Policy Issues

2014; Volume 15, No 2, February

Policy Issues

By Katherine Pettus, PhD.

Representative of IAHPC to the International Drug Policy Consortium and the Vienna NGO Coalition

WHO Executive Board Resolution, current events in Vienna, and ongoing international policy initiatives.

On January 23, 2014 the World Health Organization Executive Board (WHO EB) sitting in Geneva passed a historic resolution urging member states to strengthen palliative care “as a component of integrated treatment within the continuum of care.”

To read the WHO resolution click here.

The resolution was sponsored by Panama, which has some wonderful palliative care champions like Dr. Rosa Buitrago, pharmacist and Dr. Gaspar Da Costa, who coordinates the palliative care program for the Ministry of Health in the country. Panama certainly found the “sweet spot” issue in palliative care, a medical discipline many journalists and diplomats had never heard of before this month, but whose time, clearly, had come. The stars aligned in Geneva in January, and palliative care found more than enough support from member states whose representatives spoke out eloquently on the floor in favor of the resolution, which passed unanimously.

Diederick Lohmann of Human Rights Watch, who has done much of the heavy lifting on this for a number of years, led the stellar “advance team” supporting Panama at the WHO, with colleagues Stephen Connor of The World Palliative Care Alliance, who has also been in the trenches for the long haul and is celebrating the release of the Global Atlas of Palliative Care.

It was an honor to be with them in Geneva for a few days, observe the general sessions, go to some of the briefings, and observe the “Diederick tweeting sessions” that went out to keep the world informed of moment to moment developments in the progress of the resolution.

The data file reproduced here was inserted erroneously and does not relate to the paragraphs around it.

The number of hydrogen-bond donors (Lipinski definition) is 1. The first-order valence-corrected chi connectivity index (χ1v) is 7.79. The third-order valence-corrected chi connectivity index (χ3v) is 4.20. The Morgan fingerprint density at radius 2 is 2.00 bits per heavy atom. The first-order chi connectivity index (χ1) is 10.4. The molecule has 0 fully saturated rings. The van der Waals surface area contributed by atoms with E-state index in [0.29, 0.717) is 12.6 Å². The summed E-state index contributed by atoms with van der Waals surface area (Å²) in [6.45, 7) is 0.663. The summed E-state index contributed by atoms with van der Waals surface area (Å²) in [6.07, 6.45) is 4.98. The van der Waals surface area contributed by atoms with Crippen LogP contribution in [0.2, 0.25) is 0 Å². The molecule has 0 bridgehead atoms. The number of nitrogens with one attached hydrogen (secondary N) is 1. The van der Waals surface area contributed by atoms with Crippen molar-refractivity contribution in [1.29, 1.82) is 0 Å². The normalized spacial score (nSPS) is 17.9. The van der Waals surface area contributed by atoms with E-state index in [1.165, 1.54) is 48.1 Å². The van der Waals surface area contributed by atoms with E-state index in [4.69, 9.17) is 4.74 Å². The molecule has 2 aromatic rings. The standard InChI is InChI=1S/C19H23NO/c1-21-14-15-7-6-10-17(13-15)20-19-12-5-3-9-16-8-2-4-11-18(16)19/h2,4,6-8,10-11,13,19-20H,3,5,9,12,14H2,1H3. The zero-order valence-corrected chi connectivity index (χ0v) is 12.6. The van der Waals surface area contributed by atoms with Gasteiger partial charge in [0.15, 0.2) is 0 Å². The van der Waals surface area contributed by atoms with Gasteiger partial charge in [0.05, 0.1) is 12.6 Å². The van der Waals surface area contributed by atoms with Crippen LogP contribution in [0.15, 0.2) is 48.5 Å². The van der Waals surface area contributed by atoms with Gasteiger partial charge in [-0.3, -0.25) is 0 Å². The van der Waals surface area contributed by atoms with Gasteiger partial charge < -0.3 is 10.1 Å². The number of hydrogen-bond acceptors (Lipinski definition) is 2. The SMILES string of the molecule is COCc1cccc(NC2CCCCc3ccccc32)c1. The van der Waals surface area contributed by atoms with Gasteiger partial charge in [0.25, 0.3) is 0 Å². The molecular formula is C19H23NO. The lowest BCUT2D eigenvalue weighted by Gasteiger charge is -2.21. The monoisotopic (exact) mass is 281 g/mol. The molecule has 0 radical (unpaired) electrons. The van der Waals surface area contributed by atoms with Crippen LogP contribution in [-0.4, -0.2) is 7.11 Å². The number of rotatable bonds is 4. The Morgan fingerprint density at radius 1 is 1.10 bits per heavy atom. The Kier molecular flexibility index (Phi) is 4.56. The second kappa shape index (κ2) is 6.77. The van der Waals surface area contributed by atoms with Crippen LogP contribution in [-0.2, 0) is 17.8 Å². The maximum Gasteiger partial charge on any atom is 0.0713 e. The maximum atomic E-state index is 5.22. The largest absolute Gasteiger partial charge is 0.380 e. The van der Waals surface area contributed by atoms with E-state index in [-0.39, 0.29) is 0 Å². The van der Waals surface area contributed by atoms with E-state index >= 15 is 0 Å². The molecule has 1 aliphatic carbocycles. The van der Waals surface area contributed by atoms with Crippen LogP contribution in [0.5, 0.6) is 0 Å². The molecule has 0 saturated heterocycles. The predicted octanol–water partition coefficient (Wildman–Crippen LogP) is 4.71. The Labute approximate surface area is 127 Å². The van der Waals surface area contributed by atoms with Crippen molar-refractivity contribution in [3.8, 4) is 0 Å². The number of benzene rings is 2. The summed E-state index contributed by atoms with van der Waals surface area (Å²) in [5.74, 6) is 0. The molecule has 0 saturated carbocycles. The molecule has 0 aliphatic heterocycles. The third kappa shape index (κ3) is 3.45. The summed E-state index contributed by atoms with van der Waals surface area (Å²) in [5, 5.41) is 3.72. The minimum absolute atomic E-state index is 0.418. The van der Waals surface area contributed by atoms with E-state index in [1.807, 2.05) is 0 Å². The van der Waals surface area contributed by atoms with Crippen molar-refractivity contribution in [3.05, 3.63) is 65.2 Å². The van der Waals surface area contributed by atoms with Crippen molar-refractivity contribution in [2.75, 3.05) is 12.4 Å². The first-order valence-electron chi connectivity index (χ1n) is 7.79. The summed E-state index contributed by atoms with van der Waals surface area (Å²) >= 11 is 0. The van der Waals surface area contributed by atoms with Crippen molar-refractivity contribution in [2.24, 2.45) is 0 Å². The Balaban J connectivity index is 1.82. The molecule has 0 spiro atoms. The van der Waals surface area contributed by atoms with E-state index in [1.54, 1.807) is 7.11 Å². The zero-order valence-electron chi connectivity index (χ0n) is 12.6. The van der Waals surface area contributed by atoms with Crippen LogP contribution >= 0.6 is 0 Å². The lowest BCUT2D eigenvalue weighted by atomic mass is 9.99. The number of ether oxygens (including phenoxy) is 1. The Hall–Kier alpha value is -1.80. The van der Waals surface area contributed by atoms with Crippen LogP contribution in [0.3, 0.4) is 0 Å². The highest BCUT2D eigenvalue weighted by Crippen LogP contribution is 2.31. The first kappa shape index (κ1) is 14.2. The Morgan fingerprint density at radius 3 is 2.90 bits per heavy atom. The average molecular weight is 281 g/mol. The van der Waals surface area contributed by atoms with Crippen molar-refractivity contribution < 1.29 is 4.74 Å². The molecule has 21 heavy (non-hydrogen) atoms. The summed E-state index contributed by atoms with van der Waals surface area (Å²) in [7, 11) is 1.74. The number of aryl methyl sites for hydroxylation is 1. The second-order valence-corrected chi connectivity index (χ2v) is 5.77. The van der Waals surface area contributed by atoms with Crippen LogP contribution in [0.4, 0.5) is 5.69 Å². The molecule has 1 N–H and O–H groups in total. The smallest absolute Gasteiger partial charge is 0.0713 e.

Ensuring adequate provision of medical opioids (substances controlled under international law) for medical and scientific purposes and the relief of pain and suffering is a treaty-mandated task of the Commission on Narcotic Drugs.

To read a paper I wrote on access to essential medicines for the Global Drug Policy Observatory, click here.

This goal has been sacrificed to the mission of prohibition for too long, at the expense of millions of patients and families worldwide. A small group of dedicated NGOs, and member states, is trying to restore the drug control treaties’ key function of provision to build a healthy and productive relationship between member state representatives in Vienna (the drug warriors) and their counterparts in Geneva (the health and human rights avatars).

IAHPC is co-sponsoring a side event at the annual Commission on Narcotic Drugs meeting in Vienna on March 18, entitled “Physicians Envision Healthier Drug Policies,” with the London based International Doctors for Healthier Drug Policies (http://www.idhdp.org). The panel will address the issue of access to essential medicines for palliative care and harm reduction, and will feature Dr. Lukas Radbruch, Chairman of the Board of IAHPC, as well as Dr. Michel Kazatchkine of The Global Commission on Drug Policy, and Dr. Khuat Thi Hai Oanh, a prominent Vietnamese physician who works on HIV/AIDS, harm reduction, and stigma in Southeast Asia. Lithuania is sponsoring this side event. We hope to post video and a report on that event in late March. In the meantime, I will be going to the Indian Palliative Care Conference in Bhubaneshwar to speak on international law and access to medicines and to visit the hospices and palliative care work of dear colleagues in South India and Bangalore.

Stay tuned for more exciting reports from the palliative care fronts in Geneva and Vienna!

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